What does the camera reveal about the key characters in “Game of Thrones” Battle of the Bastards?

Quick Answer: Game of Thrones’ The Battle of the Bastards sets up a showdown between the up-close and emotionally charged Jon Snow and the brutal, distant violence of Ramsay Bolton. The fight cinematography both takes viewers into the close-up heart of combat and carries them high above the action, allowing us to see the battle in the opposing manners of its two primary participants, Jon the passionate soldier and Ramsay the cold-blooded general. Meanwhile, the Starks’ true general has been waiting in the distance: the plotting, vengeful Sansa. The fight strategies of all three players are reflected in the striking camera choices. Meanwhile, the battle for Meereen at the start of the episode also brings Daenerys’ fighting style in contrast with the others. Watch more on how the battle was filmed with the HBO video at the end of the article.

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Game of Thrones (2011-) favorite Jon Snow (Kit Harington) is a renowned fighter and a heroic combatant who boasts an impressive resume of accomplishments. But if the Battle of the Bastards proves anything, it’s that the legendary words of Jon’s lover Ygritte (Rose Leslie), “You know nothing, Jon Snow,” are true.

Kit Harington as Jon Snow

In classic Stark form, Jon Snow suggests skipping the battle and challenges Ramsay Bolton (Iwan Rheon) to a one-on-one fight, so that honor can be retained for both parties. Ramsay, not particularly concerned with honor, scoffs. He’s too intelligent to engage in a dirt brawl with one of Westeros’ best living fighters when he can stand behind a large army with the odds safely in his favor. After Jon drafts an elaborate battle plan, his as-yet ignored sister, Sansa (Sophie Turner), suggests Jon consider her input. She has an intimate grasp of the ruthless sadism within Ramsay Bolton (Iwan Rheon), who is, after all, her abusive husband. She warns that Ramsay has the gifts of cold-blooded intelligence and cruel manipulation in spades. “Don’t do what he wants you to do,” she urges, knowing Jon will.

It takes a hot ten seconds for Jon to prove her right and fall prey to Ramsay’s trap of dangling little Rickon (Art Parkinson) out like a piece of meat. When Jon jumps head-first into Ramsay’s sea of arrows, we are reminded how well honor typically serves its heroes on Game of Thrones. Jon Snow’s army follows his suicidal lead and is cut down in multitudes before the Bolton army takes a step. The scrum of carnage, as Jon’s men fight for their lives standing on the bodies of their fellow soldiers, is precisely what Ramsay envisioned.

The action neatly mirrors the two men’s characters. Where Ramsay fights from a tactical distance (reflected by his prowess as an archer) and uses psychological manipulation as his weapon of choice, Jon is all heart, plowing into the face of conflict blade-first and rationale-second. That approach makes Jon a good hero but not a good leader, as Tormund (Kristofer Hivju) and Davos (Liam Cunningham) note prior to the fight. Jon is pure Stark, full of heart and spirit (and likely to die young), a soldier but not a general. As Littlefinger (Aiden Gillen) puts it back in Season 1, Episode 3, “Starks… Quick tempers, slow minds.”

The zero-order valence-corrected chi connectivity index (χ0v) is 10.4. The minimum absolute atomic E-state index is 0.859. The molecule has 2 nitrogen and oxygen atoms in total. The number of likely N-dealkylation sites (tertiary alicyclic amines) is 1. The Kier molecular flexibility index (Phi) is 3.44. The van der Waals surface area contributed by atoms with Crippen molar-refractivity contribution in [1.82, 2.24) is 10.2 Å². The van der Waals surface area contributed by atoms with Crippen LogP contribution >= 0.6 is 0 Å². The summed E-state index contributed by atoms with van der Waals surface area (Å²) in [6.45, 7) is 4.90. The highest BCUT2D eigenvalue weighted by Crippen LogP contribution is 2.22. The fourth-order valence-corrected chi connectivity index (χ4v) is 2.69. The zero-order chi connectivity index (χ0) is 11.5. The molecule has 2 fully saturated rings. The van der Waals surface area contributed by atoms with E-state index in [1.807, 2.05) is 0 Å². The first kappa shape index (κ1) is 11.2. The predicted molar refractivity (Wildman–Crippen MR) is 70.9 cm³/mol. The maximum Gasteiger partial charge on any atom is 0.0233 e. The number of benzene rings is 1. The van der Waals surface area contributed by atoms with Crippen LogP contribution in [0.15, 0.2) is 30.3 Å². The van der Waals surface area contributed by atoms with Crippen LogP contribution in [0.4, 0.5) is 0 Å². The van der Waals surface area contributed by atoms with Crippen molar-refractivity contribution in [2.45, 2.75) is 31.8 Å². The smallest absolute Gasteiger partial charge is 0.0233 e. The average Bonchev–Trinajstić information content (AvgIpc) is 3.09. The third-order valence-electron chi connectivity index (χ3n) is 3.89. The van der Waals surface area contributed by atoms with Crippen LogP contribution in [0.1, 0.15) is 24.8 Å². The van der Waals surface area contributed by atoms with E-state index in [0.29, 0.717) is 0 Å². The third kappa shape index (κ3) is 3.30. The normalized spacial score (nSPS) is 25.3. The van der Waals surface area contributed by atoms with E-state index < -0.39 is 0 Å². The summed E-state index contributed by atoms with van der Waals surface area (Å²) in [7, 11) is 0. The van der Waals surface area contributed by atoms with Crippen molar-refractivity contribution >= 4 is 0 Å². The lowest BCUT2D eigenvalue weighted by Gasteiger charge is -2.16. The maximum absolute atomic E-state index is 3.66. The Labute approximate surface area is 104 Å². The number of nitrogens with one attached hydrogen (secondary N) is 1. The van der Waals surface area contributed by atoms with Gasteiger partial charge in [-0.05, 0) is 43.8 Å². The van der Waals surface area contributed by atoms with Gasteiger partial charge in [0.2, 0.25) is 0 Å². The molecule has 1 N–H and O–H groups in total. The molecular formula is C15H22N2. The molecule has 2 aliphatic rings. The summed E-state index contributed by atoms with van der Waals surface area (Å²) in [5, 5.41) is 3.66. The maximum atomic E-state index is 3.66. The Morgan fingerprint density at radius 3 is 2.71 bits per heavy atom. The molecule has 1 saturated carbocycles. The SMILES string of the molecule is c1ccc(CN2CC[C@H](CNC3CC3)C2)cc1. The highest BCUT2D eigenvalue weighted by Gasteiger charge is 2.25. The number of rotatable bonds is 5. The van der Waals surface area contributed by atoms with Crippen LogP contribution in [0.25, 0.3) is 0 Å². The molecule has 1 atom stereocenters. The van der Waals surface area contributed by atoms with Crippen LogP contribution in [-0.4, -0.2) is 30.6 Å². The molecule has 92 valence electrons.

The cinematography of the resulting fight is both epic and intimate to represent the opposing natures of two bastard leaders. Jon is right in the thick of battle, and the camera is right there with him. The focus on Jon makes us feel what he’s feeling. With a intensity beyond anything we’ve experienced before on the show, his panicked, bloody struggle transports us into the reality of a medieval battle. We viscerally experience the view of a soldier and grasp how much survival in battle is the product of luck. The scenes are filmed with constant quick cuts and disorienting sounds to show us the confusing, every-second-could-be-deadly experience of being on the ground during a medieval melee.

When the battle appears lost, Jon is pressed to the ground and trampled by his own men, struggling to “swim” free of the tide of bodies that nearly smother him. The sound is muffled, and we’re treated to bated breath and staccato light-and-dark shots punctuating through Jon’s close-up torment. Jon appears crushed under his own poor strategy or, worse, his own honor.

Jon lies on the ground as light and dark images of silouhettes flash before his eyes

Throughout Game of Thrones, the Starks are in the middle of the brutal action, surrounded by endless fighting, despite being geographically separated from one another. Here, Jon is the epitome of that Stark fate. He is the first to charge the battlefield. He does so out of passion, against all reason. He uses his sword, his shield and eventually his fists to emerge victorious against all logical odds. As audience members, we’re expected to root for the Starks as the “good guys” because Jon’s nature shows deep humanity, feeling and bravery. Jon the Soldier stands in profound contrast to Ramsay the General, a figure lacking the slightest glimmer of humanity — yet who shows a far more intelligent approach to the battle.